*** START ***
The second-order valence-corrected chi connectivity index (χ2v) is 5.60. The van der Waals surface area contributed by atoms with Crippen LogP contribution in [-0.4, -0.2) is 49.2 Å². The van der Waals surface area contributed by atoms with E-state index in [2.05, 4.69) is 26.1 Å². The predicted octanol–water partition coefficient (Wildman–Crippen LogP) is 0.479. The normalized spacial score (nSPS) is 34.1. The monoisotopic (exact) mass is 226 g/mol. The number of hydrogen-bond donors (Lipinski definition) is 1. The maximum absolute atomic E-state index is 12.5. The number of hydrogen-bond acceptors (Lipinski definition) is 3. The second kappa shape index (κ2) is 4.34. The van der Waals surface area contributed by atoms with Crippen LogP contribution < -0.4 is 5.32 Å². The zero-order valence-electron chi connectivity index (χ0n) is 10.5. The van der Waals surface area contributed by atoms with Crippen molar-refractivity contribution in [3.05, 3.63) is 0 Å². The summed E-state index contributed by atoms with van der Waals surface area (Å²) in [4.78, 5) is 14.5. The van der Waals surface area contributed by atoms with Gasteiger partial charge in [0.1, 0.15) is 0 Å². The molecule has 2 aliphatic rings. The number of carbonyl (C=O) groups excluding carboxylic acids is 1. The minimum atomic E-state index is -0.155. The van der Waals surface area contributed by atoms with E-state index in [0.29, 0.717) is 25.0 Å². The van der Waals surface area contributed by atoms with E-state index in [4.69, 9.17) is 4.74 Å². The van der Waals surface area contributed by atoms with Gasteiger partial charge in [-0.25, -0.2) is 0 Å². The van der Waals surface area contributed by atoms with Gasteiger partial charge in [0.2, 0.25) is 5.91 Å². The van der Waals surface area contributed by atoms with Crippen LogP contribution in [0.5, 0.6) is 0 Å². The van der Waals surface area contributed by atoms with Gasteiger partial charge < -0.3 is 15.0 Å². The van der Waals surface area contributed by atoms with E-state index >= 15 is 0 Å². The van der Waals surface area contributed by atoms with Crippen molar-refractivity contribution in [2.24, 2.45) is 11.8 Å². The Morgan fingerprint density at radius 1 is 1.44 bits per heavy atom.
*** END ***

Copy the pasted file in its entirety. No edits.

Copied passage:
The second-order valence-corrected chi connectivity index (χ2v) is 5.60. The van der Waals surface area contributed by atoms with Crippen LogP contribution in [-0.4, -0.2) is 49.2 Å². The van der Waals surface area contributed by atoms with E-state index in [2.05, 4.69) is 26.1 Å². The predicted octanol–water partition coefficient (Wildman–Crippen LogP) is 0.479. The normalized spacial score (nSPS) is 34.1. The monoisotopic (exact) mass is 226 g/mol. The number of hydrogen-bond donors (Lipinski definition) is 1. The maximum absolute atomic E-state index is 12.5. The number of hydrogen-bond acceptors (Lipinski definition) is 3. The second kappa shape index (κ2) is 4.34. The van der Waals surface area contributed by atoms with Crippen LogP contribution < -0.4 is 5.32 Å². The zero-order valence-electron chi connectivity index (χ0n) is 10.5. The van der Waals surface area contributed by atoms with Crippen molar-refractivity contribution in [3.05, 3.63) is 0 Å². The summed E-state index contributed by atoms with van der Waals surface area (Å²) in [4.78, 5) is 14.5. The van der Waals surface area contributed by atoms with Gasteiger partial charge in [0.1, 0.15) is 0 Å². The molecule has 2 aliphatic rings. The number of carbonyl (C=O) groups excluding carboxylic acids is 1. The minimum atomic E-state index is -0.155. The van der Waals surface area contributed by atoms with E-state index in [0.29, 0.717) is 25.0 Å². The van der Waals surface area contributed by atoms with E-state index in [4.69, 9.17) is 4.74 Å². The van der Waals surface area contributed by atoms with Gasteiger partial charge in [-0.25, -0.2) is 0 Å². The van der Waals surface area contributed by atoms with Gasteiger partial charge in [0.2, 0.25) is 5.91 Å². The van der Waals surface area contributed by atoms with Crippen LogP contribution in [0.5, 0.6) is 0 Å². The van der Waals surface area contributed by atoms with Gasteiger partial charge < -0.3 is 15.0 Å². The van der Waals surface area contributed by atoms with E-state index >= 15 is 0 Å². The van der Waals surface area contributed by atoms with Crippen molar-refractivity contribution in [2.24, 2.45) is 11.8 Å². The Morgan fingerprint density at radius 1 is 1.44 bits per heavy atom.